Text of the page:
The first scene discovered Mac in a despondent attitude and shabby dress, evidently much troubled in mind. To him entered a remarkable creature with a brown paper bag over its head. A little pink nose peeped through one hole in the middle, white teeth through another, and above two eyes glared fiercely. Spires of grass stuck in each side of the mouth seemed meant to represent whiskers; the upper corners of the bag were twisted like ears, and no one could doubt for a moment that the black scarf pinned on behind was a tail.

This singular animal seemed in pantomime to be comforting his master and offering advice, which was finally acted upon, for Mac pulled off his boots, helped the little beast into them, and gave him a bag; then, kissing his paw, with a hopeful gesture, the creature retired, purring so successfully that there was a general cry of “Cat, puss, boots!”

“Cat is the word,” replied a voice, and the curtain fell.

The next scene was a puzzler, for in came another animal, on all-fours this time, with a new sort of tail and long ears. A gray shawl concealed its face, but an inquisitive sunbeam betrayed the glitter as of goggles under the fringe. On its back rode a small gentleman in Eastern costume, who appeared to find some difficulty in keeping his seat as his steed jogged along. Suddenly a spirit appeared, all in white, with long newspaper wings upon its back and golden locks about its face. Singularly enough, the beast beheld this apparition and backed instantly, but the rider evidently saw nothing and whipped up unmercifully, also unsuccessfully, for the spirit stood directly in the path, and the amiable beast would not budge a foot. A lively skirmish followed, which ended in the Eastern gentleman being upset into a sweet-fern bush, while the better bred animal abased itself before the shining one.

The children were all in the dark till Mother Atkinson said, in an inquiring tone—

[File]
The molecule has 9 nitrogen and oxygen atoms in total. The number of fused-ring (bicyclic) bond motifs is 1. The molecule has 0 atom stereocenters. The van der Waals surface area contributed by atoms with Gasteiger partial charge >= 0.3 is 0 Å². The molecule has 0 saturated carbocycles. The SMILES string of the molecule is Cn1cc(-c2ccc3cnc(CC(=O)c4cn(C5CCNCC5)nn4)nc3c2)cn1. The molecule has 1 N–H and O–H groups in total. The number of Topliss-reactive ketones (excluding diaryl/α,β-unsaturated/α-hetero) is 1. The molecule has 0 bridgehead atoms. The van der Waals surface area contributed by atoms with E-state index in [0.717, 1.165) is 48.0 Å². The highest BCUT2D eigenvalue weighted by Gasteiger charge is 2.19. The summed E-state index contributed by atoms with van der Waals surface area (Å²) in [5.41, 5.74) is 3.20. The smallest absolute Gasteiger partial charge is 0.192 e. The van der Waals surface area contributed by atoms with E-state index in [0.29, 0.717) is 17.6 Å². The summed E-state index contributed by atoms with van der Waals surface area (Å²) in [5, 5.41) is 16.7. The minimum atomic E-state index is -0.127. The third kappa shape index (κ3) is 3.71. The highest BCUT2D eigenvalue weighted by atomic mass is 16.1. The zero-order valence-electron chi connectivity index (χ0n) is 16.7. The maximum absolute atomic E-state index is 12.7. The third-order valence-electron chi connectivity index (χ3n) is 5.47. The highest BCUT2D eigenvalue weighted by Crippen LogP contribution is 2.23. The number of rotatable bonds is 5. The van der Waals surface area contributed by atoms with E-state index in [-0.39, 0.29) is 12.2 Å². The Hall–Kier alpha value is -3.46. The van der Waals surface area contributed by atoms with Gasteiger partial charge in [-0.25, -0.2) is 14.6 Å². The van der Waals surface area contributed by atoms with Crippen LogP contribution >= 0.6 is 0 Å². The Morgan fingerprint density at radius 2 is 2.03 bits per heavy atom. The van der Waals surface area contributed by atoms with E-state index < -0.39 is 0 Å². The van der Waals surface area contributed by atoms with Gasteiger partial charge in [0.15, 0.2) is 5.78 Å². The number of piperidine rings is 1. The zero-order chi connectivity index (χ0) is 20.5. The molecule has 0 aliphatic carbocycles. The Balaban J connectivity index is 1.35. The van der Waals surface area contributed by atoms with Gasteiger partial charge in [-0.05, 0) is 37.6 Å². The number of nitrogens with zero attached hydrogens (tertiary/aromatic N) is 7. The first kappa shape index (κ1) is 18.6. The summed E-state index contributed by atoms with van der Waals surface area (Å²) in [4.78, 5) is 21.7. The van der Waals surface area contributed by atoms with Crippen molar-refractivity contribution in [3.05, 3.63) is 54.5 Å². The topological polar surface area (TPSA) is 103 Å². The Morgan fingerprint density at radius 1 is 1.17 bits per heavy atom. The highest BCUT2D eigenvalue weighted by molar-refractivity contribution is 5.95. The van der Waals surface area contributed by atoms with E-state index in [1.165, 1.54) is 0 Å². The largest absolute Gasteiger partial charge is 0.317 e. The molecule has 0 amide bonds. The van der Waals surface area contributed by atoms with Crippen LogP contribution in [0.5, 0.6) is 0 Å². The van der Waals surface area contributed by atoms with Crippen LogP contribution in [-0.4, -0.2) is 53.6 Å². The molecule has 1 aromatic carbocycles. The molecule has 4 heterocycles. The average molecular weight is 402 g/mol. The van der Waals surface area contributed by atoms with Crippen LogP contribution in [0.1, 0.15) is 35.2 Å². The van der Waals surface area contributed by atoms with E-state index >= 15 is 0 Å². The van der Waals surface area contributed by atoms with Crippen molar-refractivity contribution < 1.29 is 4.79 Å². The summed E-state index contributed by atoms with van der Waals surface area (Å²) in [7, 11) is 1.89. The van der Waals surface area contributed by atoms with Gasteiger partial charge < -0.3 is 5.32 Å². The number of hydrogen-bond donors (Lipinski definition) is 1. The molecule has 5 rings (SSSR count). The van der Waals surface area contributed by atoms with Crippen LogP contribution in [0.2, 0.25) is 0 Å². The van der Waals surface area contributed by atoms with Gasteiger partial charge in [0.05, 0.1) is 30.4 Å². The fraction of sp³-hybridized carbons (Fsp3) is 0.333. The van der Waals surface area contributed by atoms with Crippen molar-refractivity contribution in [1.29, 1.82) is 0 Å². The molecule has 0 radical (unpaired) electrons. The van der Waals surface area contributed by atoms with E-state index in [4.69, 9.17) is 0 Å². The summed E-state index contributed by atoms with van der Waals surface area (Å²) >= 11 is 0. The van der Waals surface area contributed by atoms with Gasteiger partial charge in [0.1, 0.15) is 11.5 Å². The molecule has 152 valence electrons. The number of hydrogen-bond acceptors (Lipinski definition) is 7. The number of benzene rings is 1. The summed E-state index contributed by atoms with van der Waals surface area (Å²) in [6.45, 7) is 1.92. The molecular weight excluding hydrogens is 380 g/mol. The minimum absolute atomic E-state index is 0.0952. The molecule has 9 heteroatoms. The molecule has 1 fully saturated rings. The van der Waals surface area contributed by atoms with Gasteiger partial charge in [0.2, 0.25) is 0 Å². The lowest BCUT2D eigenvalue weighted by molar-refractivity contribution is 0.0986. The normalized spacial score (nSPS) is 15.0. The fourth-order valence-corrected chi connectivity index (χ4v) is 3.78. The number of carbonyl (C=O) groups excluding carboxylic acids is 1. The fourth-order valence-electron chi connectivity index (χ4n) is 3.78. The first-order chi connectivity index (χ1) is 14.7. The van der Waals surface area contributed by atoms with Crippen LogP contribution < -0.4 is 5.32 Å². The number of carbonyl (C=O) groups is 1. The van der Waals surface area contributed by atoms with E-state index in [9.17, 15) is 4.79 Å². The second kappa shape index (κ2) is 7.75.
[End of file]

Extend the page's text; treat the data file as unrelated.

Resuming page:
“If that isn’t Balaam and the ass, I’d like to know what it is. Rose makes a sweet angel, doesn’t she?”

“Ass” was evidently the word, and the angel retired, smiling with mundane satisfaction over the compliment that reached her ears.

The next was a pretty little scene from the immortal story of “Babes in the Wood.” Jamie and Pokey came trotting in, hand in hand, and, having been through the parts many times before, acted with great ease and much fluency, audibly directing each other from time to time as they went along. The berries were picked, the way lost, tears shed, baby consolation administered, and then the little pair lay down among the brakes and died with their eyes wide open and the toes of their four little boots turned up to the daisies in the most pathetic manner.

“Now the wobins tum. You be twite dead, Dimmy, and I’ll peep in and see ’em,” one defunct innocent was heard to say.

“I hope they’ll be quick, for I’m lying on a stone, and ants are walking up my leg like fury,” murmured the other.

Here the robins came flapping in with red scarves over their breasts and leaves in their mouths, which they carefully laid upon the babes wherever they would show best. A prickly blackberry leaf placed directly over Pokey’s nose caused her to sneeze so violently that her little legs flew into the air; Jamie gave a startled “Ow!” and the pitying fowls fled giggling.

After some discussion it was decided that the syllable must be “strew or strow” and then they waited to see if it was a good guess.

This scene discovered Annette Snow in bed, evidently very ill; Miss Jenny was her anxious mamma, and her merry conversation amused the audience till Mac came in as a physician, and made great fun with

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